So if you’re serious about stopping hair loss in its tracks, this combo is one of the best places to start.

We offer a two-in-one topical finasteride & minoxidil spray and a Hair Power Pack with minoxidil, finasteride and some other hair-loving products.

Shampoo and Conditioner for Hair Loss

Looking for an easy thing to add to your routine? Specialized hair care products are worth considering.

Depending on your hair type and needs, try:

High-quality hair cosmetics and styling products can help prevent your locks from getting dry and brittle — a recipe for frizz and hair breakage.

To keep your hair looking its best, think about your unique hair type when buying hair care products. Specific hair products are made for specific hair types — ingredients that work for curly hair won’t always work for straight hair, for example.

Other Oils for Hair Health

Want to try hair oil but find that sunflower oil just doesn’t do it for you? There are plenty of other options.

You could try:

Some research also supports using certain essential oils for hair growth, like rosemary oil and tea tree oil.

Hair loss treatments, delivered

Sunflower oil is a natural ingredient often used in hair care and skincare. While some people claim to use sunflower oil for hair growth, the available research just doesn’t back this up.

Here’s what to keep in mind about this natural ingredient:

  • There’s very little evidence that sunflower oil actually improves hair growth. While it contains linoleic acid and vitamin E — which are both somewhat linked to hair growth — there’s little evidence that sunflower oil itself boosts hair growth.

  • But it may promote overall hair health. Applying sunflower oil might make your hair feel softer. It could also tame frizz, soothe a dry scalp and add shine.

  • There are better options available for hair growth. If hair growth is your goal, try evidence-backed hair loss treatments like finasteride and minoxidil. Medicated shampoos and conditioners can also help.

To determine what’s best for your hair health, it’s never a bad idea to speak with a healthcare professional. They can help determine the cause of your hair loss and find an appropriate treatment plan.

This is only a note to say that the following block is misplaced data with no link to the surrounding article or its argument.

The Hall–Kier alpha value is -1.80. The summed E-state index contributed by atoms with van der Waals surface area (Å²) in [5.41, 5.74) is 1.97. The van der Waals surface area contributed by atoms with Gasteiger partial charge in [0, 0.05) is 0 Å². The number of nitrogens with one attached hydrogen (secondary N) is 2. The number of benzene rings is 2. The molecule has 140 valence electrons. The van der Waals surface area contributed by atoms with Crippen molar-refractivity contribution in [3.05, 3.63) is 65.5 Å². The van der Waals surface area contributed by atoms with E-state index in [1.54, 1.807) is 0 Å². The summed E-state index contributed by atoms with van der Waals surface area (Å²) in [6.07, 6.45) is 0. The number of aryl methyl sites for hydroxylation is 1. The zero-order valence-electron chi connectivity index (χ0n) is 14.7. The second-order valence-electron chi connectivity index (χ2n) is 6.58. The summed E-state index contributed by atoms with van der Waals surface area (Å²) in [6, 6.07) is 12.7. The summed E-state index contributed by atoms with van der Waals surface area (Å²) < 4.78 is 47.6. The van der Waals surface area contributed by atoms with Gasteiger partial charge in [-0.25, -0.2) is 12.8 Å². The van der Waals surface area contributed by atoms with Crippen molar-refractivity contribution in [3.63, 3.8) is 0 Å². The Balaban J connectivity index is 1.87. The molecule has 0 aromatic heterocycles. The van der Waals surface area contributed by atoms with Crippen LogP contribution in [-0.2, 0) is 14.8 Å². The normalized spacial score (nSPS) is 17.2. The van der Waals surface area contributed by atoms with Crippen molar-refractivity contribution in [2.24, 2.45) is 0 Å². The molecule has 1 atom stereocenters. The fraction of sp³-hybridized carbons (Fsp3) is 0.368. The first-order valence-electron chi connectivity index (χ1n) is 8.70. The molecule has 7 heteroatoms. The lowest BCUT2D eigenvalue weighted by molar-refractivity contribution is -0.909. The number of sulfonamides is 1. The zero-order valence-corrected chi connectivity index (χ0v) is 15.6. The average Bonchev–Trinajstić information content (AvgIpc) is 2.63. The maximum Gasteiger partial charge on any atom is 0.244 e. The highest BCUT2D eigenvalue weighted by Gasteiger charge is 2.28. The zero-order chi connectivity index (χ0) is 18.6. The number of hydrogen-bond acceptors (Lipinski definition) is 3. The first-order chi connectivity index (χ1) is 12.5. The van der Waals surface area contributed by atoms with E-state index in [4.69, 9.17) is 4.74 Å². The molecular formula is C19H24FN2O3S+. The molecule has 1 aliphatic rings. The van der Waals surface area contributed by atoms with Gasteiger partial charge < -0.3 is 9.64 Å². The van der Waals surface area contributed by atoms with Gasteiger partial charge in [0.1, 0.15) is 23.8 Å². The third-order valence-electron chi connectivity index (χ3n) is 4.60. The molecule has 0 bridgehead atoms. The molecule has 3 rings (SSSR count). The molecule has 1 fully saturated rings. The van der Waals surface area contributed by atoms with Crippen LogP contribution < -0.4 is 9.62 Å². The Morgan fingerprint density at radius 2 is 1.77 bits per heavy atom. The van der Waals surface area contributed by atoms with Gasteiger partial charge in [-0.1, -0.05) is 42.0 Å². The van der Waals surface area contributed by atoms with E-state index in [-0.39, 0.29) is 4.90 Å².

Set up an online consultation for hair loss through our telehealth platform. There, you can talk to a licensed provider and access treatments.

19 Sources

  1. Rele, A., Mohile, R., (2003). Effect of mineral oil, sunflower oil, and coconut oil on prevention of hair damage. J Cosmet Sci. Retrieved from https://pubmed.ncbi.nlm.nih.gov/12715094/
  2. Ryu, H., Jeong, J., Lee, C., (2021). Activation of Hair Cell Growth Factors by Linoleic Acid in Malva verticillata Seed. Molecules. Retrieved from https://www.mdpi.com/1420-3049/26/8/2117/pdf
  3. Sunflower Oil Fatty Acid Profile. National Sunflower Association. Retrieved from https://www.sunflowernsa.com/uploads/35/sunflower-oil-fact-sheet_062510.pdf
  4. Beoy, L., Woei, W., Hay, Y., (2010). Effects of Tocotrienol Supplementation on Hair Growth in Human Volunteers. Tropical Life Sciences Research. Retrieved from https://www.ncbi.nlm.nih.gov/pmc/articles/PMC3819075/
  5. Yano, K., Brown, L., Detmar, M., (2001). Control of hair growth and follicle size by VEGF-mediated angiogenesis. J Clin Invest. Retrieved from https://www.ncbi.nlm.nih.gov/pmc/articles/PMC199257/
  6. Finasteride (2018). Medline Plus. Retrieved from https://medlineplus.gov/druginfo/meds/a698016.html
  7. Yanagisawa, M., et al. (2019, January). Long-term (10-year) efficacy of finasteride in 523 Japanese men with androgenetic alopecia. Clinical Research and Trials. 5, 1-5. Retrieved from https://www.researchgate.net/publication/337105943_Long-term_10-year_efficacy_of_finasteride_in_523_Japanese_men_with_androgenetic_alopecia
  8. Badri, T., Nessel, T.A. & Kumar, D.D. (2020, May 4). Minoxidil. StatPearls. Retrieved from https://www.ncbi.nlm.nih.gov/books/NBK482378/
  9. Suchonwanit, P., Thammarucha, S. & Leerunyakul, K. (2019). Minoxidil and its use in hair disorders: a review. Drug Design, Development and Therapy. 13, 2777–2786. Retrieved from https://www.ncbi.nlm.nih.gov/pmc/articles/PMC6691938/